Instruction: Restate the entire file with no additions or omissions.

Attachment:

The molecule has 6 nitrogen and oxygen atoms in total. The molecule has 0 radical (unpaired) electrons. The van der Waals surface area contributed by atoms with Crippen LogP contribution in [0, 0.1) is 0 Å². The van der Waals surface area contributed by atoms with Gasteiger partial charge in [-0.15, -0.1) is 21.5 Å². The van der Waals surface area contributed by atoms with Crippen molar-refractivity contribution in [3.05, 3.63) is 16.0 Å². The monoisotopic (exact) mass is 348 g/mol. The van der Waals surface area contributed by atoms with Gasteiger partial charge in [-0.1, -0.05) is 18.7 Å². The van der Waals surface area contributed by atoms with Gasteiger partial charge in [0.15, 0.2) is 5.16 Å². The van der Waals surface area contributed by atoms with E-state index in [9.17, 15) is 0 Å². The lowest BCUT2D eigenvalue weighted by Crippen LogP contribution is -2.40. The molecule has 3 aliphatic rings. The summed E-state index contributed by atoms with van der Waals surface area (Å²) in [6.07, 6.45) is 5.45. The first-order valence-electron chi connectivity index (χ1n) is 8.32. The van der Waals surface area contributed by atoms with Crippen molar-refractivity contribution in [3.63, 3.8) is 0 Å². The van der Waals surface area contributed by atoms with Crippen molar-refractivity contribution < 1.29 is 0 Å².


The molecule has 6 nitrogen and oxygen atoms in total. The molecule has 0 radical (unpaired) electrons. The van der Waals surface area contributed by atoms with Crippen LogP contribution in [0, 0.1) is 0 Å². The van der Waals surface area contributed by atoms with Gasteiger partial charge in [-0.15, -0.1) is 21.5 Å². The van der Waals surface area contributed by atoms with Crippen molar-refractivity contribution in [3.05, 3.63) is 16.0 Å². The monoisotopic (exact) mass is 348 g/mol. The van der Waals surface area contributed by atoms with Gasteiger partial charge in [-0.1, -0.05) is 18.7 Å². The van der Waals surface area contributed by atoms with Gasteiger partial charge in [0.15, 0.2) is 5.16 Å². The van der Waals surface area contributed by atoms with E-state index in [9.17, 15) is 0 Å². The lowest BCUT2D eigenvalue weighted by Crippen LogP contribution is -2.40. The molecule has 3 aliphatic rings. The summed E-state index contributed by atoms with van der Waals surface area (Å²) in [6.07, 6.45) is 5.45. The first-order valence-electron chi connectivity index (χ1n) is 8.32. The van der Waals surface area contributed by atoms with Crippen molar-refractivity contribution in [3.63, 3.8) is 0 Å². The van der Waals surface area contributed by atoms with Crippen molar-refractivity contribution < 1.29 is 0 Å².